Yeshua's Sword is dedicated to providing the best tools for the modern practitioner of the Western Martial Arts. The goal of our work is to present an interpretation of the Western Medieval Sword that is not just a copy of some historical piece, but rather to carry on the tradition of innovation that was inherent in the craft and to present not only a reliable tool but one of unique beauty as well. Our interpretation is of a certain symbolic view of the Medieval sword emphasizing the grandeur of the weapon without making it baroque or aristocratic but more a desire to express all that is noble and beautiful about the Western Sword.
The work of our hands is however dedicated to our Lord and Savior Jesus Christ in whom we have found the greatest warrior for life and good.
We find within the Western Martial
Tradition an appeal and aspiration to much that is
honorable, valorous, virtuous and spiritual: these things being embodied and expressed in the way of Chivalry.


"The knight is a man of blood and iron, a man familiar with the sight of smashed faces and the ragged stumps of lopped-off limbs; he is also a demure, almost a maiden like, guest in hall, a gentle, modest, unobtrusive man. He is not a compromise or happy mean between ferocity and meekness; he is fierce to the nth and meek to the nth. When Launcelot heard himself pronounced the best knight in the world, "he wept as he had been a child that had been beaten", [...]
The ideal embodied in Launcelot is "escapism" in a sense never dreamed of by those who use that word; it offers the only possible escape from a world divided between wolves who do not understand, and sheep who cannot defend, the things which make life desirable."
~C.S. Lewis, Present Concerns, "The Necessity of Chivalry" (1st published in Time and Tide, Aug. 1940)


The way of Chivalry

 It seems that a new knighthood has recently appeared on the earth. It ceaselessly wages a twofold war both against flesh and blood, and against a spiritual army of evil in the heavens.
~Bernard of Clairvaux
In Praise of the new knighthood (De Laude Novae Militiae, c. 1130)


The intent of the Western Medieval Martial philosophy is much more than just the ability to acquit one's self creditably on the field though it began as that (courage, endurance, loyalty, prowess at arms); in its maturity it is a way of life that at its best brings into being true manhood: faith, goodness, courage, justice, honor, compassion, mercy, wisdom, integrity, self-control. There are those that believe that true manhood can be obtained on one's own terms but that is not the way of Chivalry; it was born in and of a Christian society and to try to cut Chivalry from its root will destroy the tree that grew from it. The Western Medieval Knight could not conceive of his world in any other terms than Christian. He may not interpret his Christianity as a modern person would and many did not live up to the ideals of Chivalry or Christianity (however one must be careful here to not be guilty of deconstructionism, for many more were true to its ideals than is often related in most treatments of the subject) nonetheless they knew no other basis for their out look than the Cross. The sword itself became a symbol of the Christian Cross in the Medieval period. And as with most medieval blades there are two edges of the way of Chivalry, ferocity and meekness.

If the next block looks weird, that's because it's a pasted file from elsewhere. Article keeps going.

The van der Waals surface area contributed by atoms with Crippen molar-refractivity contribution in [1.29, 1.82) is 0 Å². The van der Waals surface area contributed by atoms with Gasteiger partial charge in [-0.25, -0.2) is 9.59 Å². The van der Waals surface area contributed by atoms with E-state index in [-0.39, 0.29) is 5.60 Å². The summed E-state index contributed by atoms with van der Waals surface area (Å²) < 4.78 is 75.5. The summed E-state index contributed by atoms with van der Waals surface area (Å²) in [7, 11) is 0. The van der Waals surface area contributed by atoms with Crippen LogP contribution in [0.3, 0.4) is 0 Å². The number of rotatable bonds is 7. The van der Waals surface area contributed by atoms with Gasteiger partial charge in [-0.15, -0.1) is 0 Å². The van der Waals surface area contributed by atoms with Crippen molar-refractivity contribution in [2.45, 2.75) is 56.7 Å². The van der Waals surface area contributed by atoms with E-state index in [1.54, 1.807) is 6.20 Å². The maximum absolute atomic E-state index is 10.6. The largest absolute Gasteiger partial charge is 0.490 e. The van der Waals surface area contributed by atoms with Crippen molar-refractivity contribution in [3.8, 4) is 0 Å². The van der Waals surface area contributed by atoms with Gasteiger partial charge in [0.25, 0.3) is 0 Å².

Ferocity is the attribute that gives pause for many and for some is totally incompatible with the Christian religion[1], Christ did say 'turn the other cheek' and 'bless those that curse you' after all. However He also said 'I came not to bring peace but a sword', He also premeditatively made a whip and cleared the temple (an occurrence that gives commentators great problems), He also told His disciples just before he was arrested to sell their cloak (one's most important garment) if need be to buy a sword (another problematic passage for expositors).
Not to mention all the times he expressed great outrage and anger towards

  
the religious leadership of His day for their legalism and lack of compassion. And finally we see in the book of Revelation Jesus coming back on a white horse His robe dipped in the blood of the martyrs with a sword coming out of his mouth slaying all those who had slain His brethren and had done evil in the world.